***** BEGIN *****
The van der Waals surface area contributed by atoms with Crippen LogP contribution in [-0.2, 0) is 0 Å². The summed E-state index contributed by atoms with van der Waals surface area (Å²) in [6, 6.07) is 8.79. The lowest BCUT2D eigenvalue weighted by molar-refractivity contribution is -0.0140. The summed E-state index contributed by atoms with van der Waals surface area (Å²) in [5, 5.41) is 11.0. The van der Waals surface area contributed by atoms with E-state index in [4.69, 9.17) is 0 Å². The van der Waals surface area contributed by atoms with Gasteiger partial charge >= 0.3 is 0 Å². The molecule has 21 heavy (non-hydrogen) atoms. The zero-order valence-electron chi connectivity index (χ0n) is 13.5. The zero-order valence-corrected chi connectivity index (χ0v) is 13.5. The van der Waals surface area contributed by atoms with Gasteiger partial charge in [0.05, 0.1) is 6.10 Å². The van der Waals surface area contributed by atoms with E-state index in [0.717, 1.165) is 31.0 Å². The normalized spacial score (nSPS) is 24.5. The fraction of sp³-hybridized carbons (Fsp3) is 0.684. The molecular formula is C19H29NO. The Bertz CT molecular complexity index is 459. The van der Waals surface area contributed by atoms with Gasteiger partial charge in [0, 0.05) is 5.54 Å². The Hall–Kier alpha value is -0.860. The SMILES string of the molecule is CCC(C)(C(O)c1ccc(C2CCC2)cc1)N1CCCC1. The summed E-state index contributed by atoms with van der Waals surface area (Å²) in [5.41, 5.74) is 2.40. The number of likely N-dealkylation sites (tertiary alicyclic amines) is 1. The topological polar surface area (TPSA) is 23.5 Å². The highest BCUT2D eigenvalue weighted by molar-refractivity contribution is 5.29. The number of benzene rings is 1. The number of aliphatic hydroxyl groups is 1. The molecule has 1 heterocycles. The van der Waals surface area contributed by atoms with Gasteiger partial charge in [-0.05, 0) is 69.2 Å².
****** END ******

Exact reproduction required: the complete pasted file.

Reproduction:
The van der Waals surface area contributed by atoms with Crippen LogP contribution in [-0.2, 0) is 0 Å². The summed E-state index contributed by atoms with van der Waals surface area (Å²) in [6, 6.07) is 8.79. The lowest BCUT2D eigenvalue weighted by molar-refractivity contribution is -0.0140. The summed E-state index contributed by atoms with van der Waals surface area (Å²) in [5, 5.41) is 11.0. The van der Waals surface area contributed by atoms with E-state index in [4.69, 9.17) is 0 Å². The van der Waals surface area contributed by atoms with Gasteiger partial charge >= 0.3 is 0 Å². The molecule has 21 heavy (non-hydrogen) atoms. The zero-order valence-electron chi connectivity index (χ0n) is 13.5. The zero-order valence-corrected chi connectivity index (χ0v) is 13.5. The van der Waals surface area contributed by atoms with Gasteiger partial charge in [0.05, 0.1) is 6.10 Å². The van der Waals surface area contributed by atoms with E-state index in [0.717, 1.165) is 31.0 Å². The normalized spacial score (nSPS) is 24.5. The fraction of sp³-hybridized carbons (Fsp3) is 0.684. The molecular formula is C19H29NO. The Bertz CT molecular complexity index is 459. The van der Waals surface area contributed by atoms with Gasteiger partial charge in [0, 0.05) is 5.54 Å². The Hall–Kier alpha value is -0.860. The SMILES string of the molecule is CCC(C)(C(O)c1ccc(C2CCC2)cc1)N1CCCC1. The summed E-state index contributed by atoms with van der Waals surface area (Å²) in [5.41, 5.74) is 2.40. The number of likely N-dealkylation sites (tertiary alicyclic amines) is 1. The topological polar surface area (TPSA) is 23.5 Å². The highest BCUT2D eigenvalue weighted by molar-refractivity contribution is 5.29. The number of benzene rings is 1. The number of aliphatic hydroxyl groups is 1. The molecule has 1 heterocycles. The van der Waals surface area contributed by atoms with Gasteiger partial charge in [-0.05, 0) is 69.2 Å².